Sunday, 20 August 2017

Macedonia: Archaeological Excavations of Justiniana Prima Continue near Skopje   
4 February 2009 | Excavations at the Gradishte archaeological site near the village of Taor, continue to unearth findings that shed light on the Early Byzantine fortified settlement and birthplace of Emperor Justinian I.

“A number of coins, jewellery, ceramic bowls, weapons, tools and other artefacts have been unearthed at Taor,” archaeologist Kire Ristov of the Museum of the City of Skopje who has headed the systematic excavations of the site since 2000 told the Vecher newspaper recently.

He added that a part of the wall surrounding the settlement, two buildings and parts of public structures were also defined last year. Another major find was the monogram, or Justinian I seal, along with parts of capitols with inscribed elements of Early Christian motifs that were first used in a public building.

Later renamed from Tauresium to Justiniana Prima in honour of Emperor Justinian I (527-565), the Early Byzantine fortified settlement’s ruins are located 20 kilometres southeast from present-day Skopje.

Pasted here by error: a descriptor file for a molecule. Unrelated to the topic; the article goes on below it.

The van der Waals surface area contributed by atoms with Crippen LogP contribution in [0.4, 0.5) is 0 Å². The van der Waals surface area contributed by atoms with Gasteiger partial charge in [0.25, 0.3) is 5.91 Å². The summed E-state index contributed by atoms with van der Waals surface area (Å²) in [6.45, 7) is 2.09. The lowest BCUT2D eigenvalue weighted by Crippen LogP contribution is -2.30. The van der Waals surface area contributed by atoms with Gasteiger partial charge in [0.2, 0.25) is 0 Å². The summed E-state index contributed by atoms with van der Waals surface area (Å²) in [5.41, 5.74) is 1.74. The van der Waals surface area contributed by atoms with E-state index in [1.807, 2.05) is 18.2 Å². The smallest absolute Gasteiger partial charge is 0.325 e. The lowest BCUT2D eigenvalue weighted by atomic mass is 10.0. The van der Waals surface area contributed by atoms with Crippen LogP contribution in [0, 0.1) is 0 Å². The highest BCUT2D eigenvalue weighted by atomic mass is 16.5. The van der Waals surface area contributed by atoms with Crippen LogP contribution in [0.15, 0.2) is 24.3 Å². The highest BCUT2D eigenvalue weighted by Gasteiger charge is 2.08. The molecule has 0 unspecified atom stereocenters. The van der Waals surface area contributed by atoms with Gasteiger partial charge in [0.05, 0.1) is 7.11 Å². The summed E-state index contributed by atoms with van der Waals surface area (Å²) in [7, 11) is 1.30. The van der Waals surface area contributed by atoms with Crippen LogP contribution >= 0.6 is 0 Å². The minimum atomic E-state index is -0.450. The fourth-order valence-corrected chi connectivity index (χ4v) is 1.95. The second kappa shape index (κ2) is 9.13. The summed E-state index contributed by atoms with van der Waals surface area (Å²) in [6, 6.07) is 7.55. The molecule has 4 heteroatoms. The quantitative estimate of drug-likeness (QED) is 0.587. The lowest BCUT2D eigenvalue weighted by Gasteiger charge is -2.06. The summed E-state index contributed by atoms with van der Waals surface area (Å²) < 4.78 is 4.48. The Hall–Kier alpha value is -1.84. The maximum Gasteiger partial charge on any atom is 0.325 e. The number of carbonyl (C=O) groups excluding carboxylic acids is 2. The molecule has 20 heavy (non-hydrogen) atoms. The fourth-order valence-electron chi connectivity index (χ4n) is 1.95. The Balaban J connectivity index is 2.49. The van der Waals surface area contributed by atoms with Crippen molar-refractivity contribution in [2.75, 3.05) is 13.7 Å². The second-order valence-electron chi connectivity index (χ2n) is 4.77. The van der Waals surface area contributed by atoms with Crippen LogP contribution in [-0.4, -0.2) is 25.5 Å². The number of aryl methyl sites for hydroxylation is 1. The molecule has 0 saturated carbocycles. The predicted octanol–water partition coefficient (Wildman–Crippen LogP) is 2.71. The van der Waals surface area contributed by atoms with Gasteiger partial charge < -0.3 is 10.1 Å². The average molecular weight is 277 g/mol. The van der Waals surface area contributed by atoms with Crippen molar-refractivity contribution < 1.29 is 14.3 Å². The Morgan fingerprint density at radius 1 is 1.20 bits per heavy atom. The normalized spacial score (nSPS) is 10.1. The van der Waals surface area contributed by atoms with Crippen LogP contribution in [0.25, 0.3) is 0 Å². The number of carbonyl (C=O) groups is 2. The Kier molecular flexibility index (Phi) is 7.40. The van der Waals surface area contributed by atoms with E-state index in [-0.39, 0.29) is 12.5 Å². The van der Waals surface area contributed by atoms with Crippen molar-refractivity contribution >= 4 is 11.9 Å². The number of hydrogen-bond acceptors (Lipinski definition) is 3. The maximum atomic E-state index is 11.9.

Procopius of Caesarea, a biographer of the Emperor who is considered to be the last major historian of the ancient world, wrote in his composition “De aedificiis” (“For buildings”):

“Somewhere in the area of European Dardanians, who live behind Epidamnian border, close to castle Baderiana (the present-day village of Bader), was found the village Tavrisi (the present-day village of Taor). Here was born king Justinian, founder of world kingdom. Surrounding this village with square walls and building tower on each corner, he created four corner castles and named it Tetrapirgus.”

Archaeologists are still waiting to find out the amount of funds that they will have at their disposal in order to determine the time and scope of the continuing excavations, Ristov said, adding that there are hopes of locating a church at the site this year.

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